Primary Care Is Comprehensive Care

Your Family Doctor Offers a Wider Range of Services Than You Think

December 02, 2015
Primary care is comprehensive care

Seeing your family medicine doctor on a regular basis may be even better for your health than you thought. Research shows the comprehensive care they provide can save you money and keep you healthier.

The research, which appeared in the Annals of American Family Medicine, revealed people who take advantage of the wide range of services provided by family medicine doctors are less likely to end up in the hospital. They spend less money on health care too, possibly because their family doctor can help them avoid unnecessary or repetitive testing and costly procedures.

Unfortunately, many people aren’t aware how much their family doctor is trained to do. In fact, said Dr. Rex Dancel, MD, a family medicine doctor in Chapel Hill, “people are often confused about my role.”

A Family Medicine Doctor Is Your Care Coordinator

Dancel is trained to care for all generations. At Duke Primary Care Meadowmont, he treats lacerations and bruised knees, conducts breast exams and pap smears, and also helps people manage chronic concerns like diabetes and high blood pressure. “Family doctors are very thorough,” he said. “We look at multiple organ systems, rather than focus on one thing.”

When advanced care is needed, Dancel refers his patients to specialists but continues to coordinate their care. Using Duke’s electronic medical records system, he can see which tests are ordered and what medications his patients’ specialists prescribe. That’s important because some medicines may be good for one condition but exacerbate another.

Beta blockers, for example, which control high blood pressure, can worsen a patient’s depression, said Dr. Christina Beck, MD, who practices family medicine in Cary at Duke Primary Care Waverly Place. “The risk/benefit discussion is best provided by the primary care provider who has an established relationship with the patient,” she says.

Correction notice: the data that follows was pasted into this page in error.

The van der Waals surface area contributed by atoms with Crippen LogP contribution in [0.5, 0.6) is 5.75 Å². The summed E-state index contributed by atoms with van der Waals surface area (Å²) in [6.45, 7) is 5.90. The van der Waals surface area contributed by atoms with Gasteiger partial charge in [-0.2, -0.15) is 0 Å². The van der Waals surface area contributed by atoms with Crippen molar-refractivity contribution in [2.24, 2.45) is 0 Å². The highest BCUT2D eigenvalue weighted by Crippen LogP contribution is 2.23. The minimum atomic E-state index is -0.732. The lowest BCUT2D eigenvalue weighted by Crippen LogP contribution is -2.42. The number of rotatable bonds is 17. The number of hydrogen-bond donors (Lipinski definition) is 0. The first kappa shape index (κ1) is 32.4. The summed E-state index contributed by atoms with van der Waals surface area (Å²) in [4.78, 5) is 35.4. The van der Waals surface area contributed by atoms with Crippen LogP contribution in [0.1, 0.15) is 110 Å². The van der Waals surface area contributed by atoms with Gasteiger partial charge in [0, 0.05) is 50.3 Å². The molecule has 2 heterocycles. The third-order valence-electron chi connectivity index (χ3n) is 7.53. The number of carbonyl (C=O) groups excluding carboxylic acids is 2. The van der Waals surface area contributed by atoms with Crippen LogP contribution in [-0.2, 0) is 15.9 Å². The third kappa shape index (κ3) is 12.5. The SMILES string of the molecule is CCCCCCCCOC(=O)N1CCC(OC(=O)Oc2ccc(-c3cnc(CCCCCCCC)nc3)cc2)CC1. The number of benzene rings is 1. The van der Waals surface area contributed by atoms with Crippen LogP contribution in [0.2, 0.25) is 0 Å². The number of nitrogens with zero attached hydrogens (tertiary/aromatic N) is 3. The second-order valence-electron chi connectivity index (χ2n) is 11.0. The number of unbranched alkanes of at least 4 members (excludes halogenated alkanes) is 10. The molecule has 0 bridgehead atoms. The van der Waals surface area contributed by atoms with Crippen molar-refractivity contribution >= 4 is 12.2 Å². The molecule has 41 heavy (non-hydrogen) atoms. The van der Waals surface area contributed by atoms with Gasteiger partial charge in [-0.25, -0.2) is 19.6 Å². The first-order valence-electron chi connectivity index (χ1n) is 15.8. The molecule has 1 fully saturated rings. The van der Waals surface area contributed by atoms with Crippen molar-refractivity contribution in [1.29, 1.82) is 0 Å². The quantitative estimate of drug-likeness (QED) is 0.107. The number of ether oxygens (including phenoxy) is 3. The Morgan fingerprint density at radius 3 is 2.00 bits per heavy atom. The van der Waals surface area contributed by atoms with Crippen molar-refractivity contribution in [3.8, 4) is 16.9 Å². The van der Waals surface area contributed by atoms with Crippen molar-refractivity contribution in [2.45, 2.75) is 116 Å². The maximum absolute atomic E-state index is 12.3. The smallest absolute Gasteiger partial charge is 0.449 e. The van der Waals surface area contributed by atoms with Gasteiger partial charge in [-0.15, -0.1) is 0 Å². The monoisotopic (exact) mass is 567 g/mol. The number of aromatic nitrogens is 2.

That relationship can go a long way when it comes to making treatment decisions. Your doctor’s insight into who you are can help him or her counsel you on which treatment is best for you. 

Message Your Doctor on My Duke Health

There may be times when a specialist is better suited for your care than your family doctor. Often, making a phone call to your doctor’s office or sending a message using Duke’s secure patient portal, My Duke Health (previously Duke MyChart), can help your doctor make that determination. It won’t help to send your doctor a message requesting a referral without explaining your problem, though. A better approach is to send questions and explain your health concerns. Your family doctor can then use that information to determine whether you should see her or a specialist first.

Keeping those lines of communication open also helps your family doctor maintain their role as head coach of your health care.

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